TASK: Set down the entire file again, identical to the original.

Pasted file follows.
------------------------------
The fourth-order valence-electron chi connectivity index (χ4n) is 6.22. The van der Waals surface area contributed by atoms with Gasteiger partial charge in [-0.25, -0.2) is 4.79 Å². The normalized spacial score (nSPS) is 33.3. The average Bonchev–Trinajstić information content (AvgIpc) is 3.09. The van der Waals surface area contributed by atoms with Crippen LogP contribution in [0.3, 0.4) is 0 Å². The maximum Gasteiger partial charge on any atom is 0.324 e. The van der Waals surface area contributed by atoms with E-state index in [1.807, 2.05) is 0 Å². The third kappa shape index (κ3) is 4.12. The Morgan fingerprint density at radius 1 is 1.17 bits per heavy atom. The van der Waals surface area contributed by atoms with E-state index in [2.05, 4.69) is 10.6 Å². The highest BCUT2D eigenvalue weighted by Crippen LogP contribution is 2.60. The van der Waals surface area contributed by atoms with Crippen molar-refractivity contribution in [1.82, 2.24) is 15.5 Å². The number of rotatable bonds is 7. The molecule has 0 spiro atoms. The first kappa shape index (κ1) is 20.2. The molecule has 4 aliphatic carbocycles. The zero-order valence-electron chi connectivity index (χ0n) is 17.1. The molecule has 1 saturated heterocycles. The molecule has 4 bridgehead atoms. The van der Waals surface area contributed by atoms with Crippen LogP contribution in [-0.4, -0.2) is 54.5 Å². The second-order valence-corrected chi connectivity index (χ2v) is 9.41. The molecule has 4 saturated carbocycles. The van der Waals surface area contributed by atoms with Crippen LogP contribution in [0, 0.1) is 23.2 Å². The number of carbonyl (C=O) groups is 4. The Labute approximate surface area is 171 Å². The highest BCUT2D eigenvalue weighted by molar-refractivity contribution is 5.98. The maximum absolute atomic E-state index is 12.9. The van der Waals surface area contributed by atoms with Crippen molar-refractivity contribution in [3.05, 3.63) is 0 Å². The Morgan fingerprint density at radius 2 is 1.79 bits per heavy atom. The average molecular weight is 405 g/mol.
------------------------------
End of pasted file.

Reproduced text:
The fourth-order valence-electron chi connectivity index (χ4n) is 6.22. The van der Waals surface area contributed by atoms with Gasteiger partial charge in [-0.25, -0.2) is 4.79 Å². The normalized spacial score (nSPS) is 33.3. The average Bonchev–Trinajstić information content (AvgIpc) is 3.09. The van der Waals surface area contributed by atoms with Crippen LogP contribution in [0.3, 0.4) is 0 Å². The maximum Gasteiger partial charge on any atom is 0.324 e. The van der Waals surface area contributed by atoms with E-state index in [1.807, 2.05) is 0 Å². The third kappa shape index (κ3) is 4.12. The Morgan fingerprint density at radius 1 is 1.17 bits per heavy atom. The van der Waals surface area contributed by atoms with E-state index in [2.05, 4.69) is 10.6 Å². The highest BCUT2D eigenvalue weighted by Crippen LogP contribution is 2.60. The van der Waals surface area contributed by atoms with Crippen molar-refractivity contribution in [1.82, 2.24) is 15.5 Å². The number of rotatable bonds is 7. The molecule has 0 spiro atoms. The first kappa shape index (κ1) is 20.2. The molecule has 4 aliphatic carbocycles. The zero-order valence-electron chi connectivity index (χ0n) is 17.1. The molecule has 1 saturated heterocycles. The molecule has 4 bridgehead atoms. The van der Waals surface area contributed by atoms with Crippen LogP contribution in [-0.4, -0.2) is 54.5 Å². The second-order valence-corrected chi connectivity index (χ2v) is 9.41. The molecule has 4 saturated carbocycles. The van der Waals surface area contributed by atoms with Crippen LogP contribution in [0, 0.1) is 23.2 Å². The number of carbonyl (C=O) groups is 4. The Labute approximate surface area is 171 Å². The highest BCUT2D eigenvalue weighted by molar-refractivity contribution is 5.98. The maximum absolute atomic E-state index is 12.9. The van der Waals surface area contributed by atoms with Crippen molar-refractivity contribution in [3.05, 3.63) is 0 Å². The Morgan fingerprint density at radius 2 is 1.79 bits per heavy atom. The average molecular weight is 405 g/mol.